College coaches recruit on potential, not the finished product because the player is not really finished until her upperclassmen years in college. As you noted, you have enjoyed a positive response to the video which you promoted. If a player is a bit raw, but has the desired height, then a college coach would put that player in their recruiting database with a note to see later on in the club season or ask for a current video in a few months.
This is the same person who told me I should let my daughter handle sending all her own e-mails to coaches, even though she (my daughter) hardly checks her e-mail, much less keeps it organized and responds to appropriately. She’s simply not mature enough yet to know the value and to care! My response to the director was: “I’ll eventually turn this over to her in the next year, but right now the stakes are too high to leave all this to a young adolescent.” Do you agree? Is the “parent-agent” model really frowned upon by college coaches? I know that parents are consummately biased, but don’t coaches understand and just take the video and the measurables (verified by 3rd party) at face value?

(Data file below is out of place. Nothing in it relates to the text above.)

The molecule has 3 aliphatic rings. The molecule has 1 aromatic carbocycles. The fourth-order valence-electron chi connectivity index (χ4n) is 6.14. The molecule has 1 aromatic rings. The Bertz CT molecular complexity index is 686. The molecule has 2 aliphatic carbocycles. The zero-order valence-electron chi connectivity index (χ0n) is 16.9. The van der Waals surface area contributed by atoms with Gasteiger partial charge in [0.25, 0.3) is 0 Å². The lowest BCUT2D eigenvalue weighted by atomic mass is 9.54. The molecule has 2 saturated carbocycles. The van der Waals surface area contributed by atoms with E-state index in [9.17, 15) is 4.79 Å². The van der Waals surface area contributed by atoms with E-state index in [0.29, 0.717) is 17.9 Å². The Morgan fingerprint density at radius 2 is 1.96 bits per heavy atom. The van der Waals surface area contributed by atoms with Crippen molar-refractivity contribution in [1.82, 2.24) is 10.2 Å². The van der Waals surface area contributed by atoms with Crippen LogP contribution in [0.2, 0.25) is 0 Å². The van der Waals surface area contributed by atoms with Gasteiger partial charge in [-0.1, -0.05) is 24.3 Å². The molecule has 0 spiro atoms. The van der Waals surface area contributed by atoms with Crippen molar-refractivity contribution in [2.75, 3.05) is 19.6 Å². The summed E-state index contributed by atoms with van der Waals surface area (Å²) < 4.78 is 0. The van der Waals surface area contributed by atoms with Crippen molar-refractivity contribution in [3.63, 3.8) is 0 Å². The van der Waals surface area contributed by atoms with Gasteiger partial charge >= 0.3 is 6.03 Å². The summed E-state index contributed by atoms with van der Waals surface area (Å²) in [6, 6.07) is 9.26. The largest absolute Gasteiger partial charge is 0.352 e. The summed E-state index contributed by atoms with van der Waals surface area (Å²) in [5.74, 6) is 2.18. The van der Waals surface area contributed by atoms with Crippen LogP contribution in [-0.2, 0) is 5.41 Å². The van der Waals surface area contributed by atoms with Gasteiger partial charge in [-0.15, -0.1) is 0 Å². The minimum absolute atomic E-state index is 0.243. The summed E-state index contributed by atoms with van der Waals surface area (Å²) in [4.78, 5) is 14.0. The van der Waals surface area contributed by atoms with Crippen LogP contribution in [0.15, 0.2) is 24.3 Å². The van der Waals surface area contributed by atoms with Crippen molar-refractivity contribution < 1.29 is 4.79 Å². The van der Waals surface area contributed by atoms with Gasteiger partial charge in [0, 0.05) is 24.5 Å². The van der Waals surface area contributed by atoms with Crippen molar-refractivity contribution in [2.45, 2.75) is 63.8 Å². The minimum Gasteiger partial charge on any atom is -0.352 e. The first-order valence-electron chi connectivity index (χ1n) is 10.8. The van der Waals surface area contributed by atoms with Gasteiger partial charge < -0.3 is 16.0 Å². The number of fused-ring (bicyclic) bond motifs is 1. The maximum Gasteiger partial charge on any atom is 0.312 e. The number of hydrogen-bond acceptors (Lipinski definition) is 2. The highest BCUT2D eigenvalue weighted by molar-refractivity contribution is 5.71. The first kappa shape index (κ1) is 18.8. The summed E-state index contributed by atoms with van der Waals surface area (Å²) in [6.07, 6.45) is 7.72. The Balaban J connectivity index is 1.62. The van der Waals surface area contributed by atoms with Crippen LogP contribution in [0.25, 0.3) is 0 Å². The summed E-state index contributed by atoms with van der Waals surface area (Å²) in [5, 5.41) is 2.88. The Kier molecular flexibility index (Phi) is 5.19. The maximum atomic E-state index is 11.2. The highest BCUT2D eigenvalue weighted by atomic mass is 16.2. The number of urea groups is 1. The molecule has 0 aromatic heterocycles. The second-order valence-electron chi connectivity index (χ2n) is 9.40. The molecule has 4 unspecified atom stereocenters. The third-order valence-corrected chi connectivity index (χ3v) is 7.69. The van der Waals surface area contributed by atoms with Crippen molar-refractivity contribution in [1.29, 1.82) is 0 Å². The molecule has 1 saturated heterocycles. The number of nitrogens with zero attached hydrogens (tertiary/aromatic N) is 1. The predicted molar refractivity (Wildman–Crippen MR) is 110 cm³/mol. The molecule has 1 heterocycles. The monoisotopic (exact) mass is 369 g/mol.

College recruiting and recruiting management is a financial situation (cost of club, cost of visits, scholarship offers, scholarship packages) and money is an adult issue. I think that the marketing and promotion should be a joint venture between player and parent. Emails are not the language of today's youth but they are the desired form of communication for college coaches (because of compliance and oversight considerations). A college coach will not want to communicate exclusively or mostly with a parent, but we understand that parents will be involved especially during the outreach.
Also, how important is it that she plays “national” level competition for her club? While she was invited to do so last winter, we really can’t afford what it would cost our family financially, nor do we want her missing church and youth group every Sunday all winter. It’s just not a price we are willing to pay as a family. My daughter has already said she may not even want to play D-I (I know you are high on the D-II experience). However, if she does decide she’d like to, is it impossible for a kid to get a D-I scholarship who hasn’t played national level club. I know John Cook of my alma mater, Nebraska, has turned many relatively inexperienced players into great college players – some even All-Americans – presumably because he can recognize and mold raw talent.